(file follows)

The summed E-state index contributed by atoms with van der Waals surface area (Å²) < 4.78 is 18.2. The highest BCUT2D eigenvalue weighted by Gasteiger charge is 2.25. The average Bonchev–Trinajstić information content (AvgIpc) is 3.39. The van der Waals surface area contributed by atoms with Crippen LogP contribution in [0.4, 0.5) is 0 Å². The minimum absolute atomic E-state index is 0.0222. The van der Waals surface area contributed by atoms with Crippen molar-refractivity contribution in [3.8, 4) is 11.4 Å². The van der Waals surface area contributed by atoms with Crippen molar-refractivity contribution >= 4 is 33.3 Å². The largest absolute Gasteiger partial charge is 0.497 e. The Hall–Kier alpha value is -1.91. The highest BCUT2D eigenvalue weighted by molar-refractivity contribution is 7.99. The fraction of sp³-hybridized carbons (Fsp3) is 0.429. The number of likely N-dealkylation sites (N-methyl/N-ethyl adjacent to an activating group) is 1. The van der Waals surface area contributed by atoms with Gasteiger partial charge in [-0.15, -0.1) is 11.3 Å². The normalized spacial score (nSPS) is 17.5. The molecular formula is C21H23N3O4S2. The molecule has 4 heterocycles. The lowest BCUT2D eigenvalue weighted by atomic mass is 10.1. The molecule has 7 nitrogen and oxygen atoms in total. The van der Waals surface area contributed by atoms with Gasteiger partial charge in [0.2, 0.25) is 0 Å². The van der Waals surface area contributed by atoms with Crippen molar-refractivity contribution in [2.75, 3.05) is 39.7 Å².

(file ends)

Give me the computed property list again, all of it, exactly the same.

The summed E-state index contributed by atoms with van der Waals surface area (Å²) < 4.78 is 18.2. The highest BCUT2D eigenvalue weighted by Gasteiger charge is 2.25. The average Bonchev–Trinajstić information content (AvgIpc) is 3.39. The van der Waals surface area contributed by atoms with Crippen LogP contribution in [0.4, 0.5) is 0 Å². The minimum absolute atomic E-state index is 0.0222. The van der Waals surface area contributed by atoms with Crippen molar-refractivity contribution in [3.8, 4) is 11.4 Å². The van der Waals surface area contributed by atoms with Crippen molar-refractivity contribution >= 4 is 33.3 Å². The largest absolute Gasteiger partial charge is 0.497 e. The Hall–Kier alpha value is -1.91. The highest BCUT2D eigenvalue weighted by molar-refractivity contribution is 7.99. The fraction of sp³-hybridized carbons (Fsp3) is 0.429. The number of likely N-dealkylation sites (N-methyl/N-ethyl adjacent to an activating group) is 1. The van der Waals surface area contributed by atoms with Gasteiger partial charge in [-0.15, -0.1) is 11.3 Å². The normalized spacial score (nSPS) is 17.5. The molecular formula is C21H23N3O4S2. The molecule has 4 heterocycles. The lowest BCUT2D eigenvalue weighted by atomic mass is 10.1. The molecule has 7 nitrogen and oxygen atoms in total. The van der Waals surface area contributed by atoms with Gasteiger partial charge in [0.2, 0.25) is 0 Å². The van der Waals surface area contributed by atoms with Crippen molar-refractivity contribution in [2.75, 3.05) is 39.7 Å².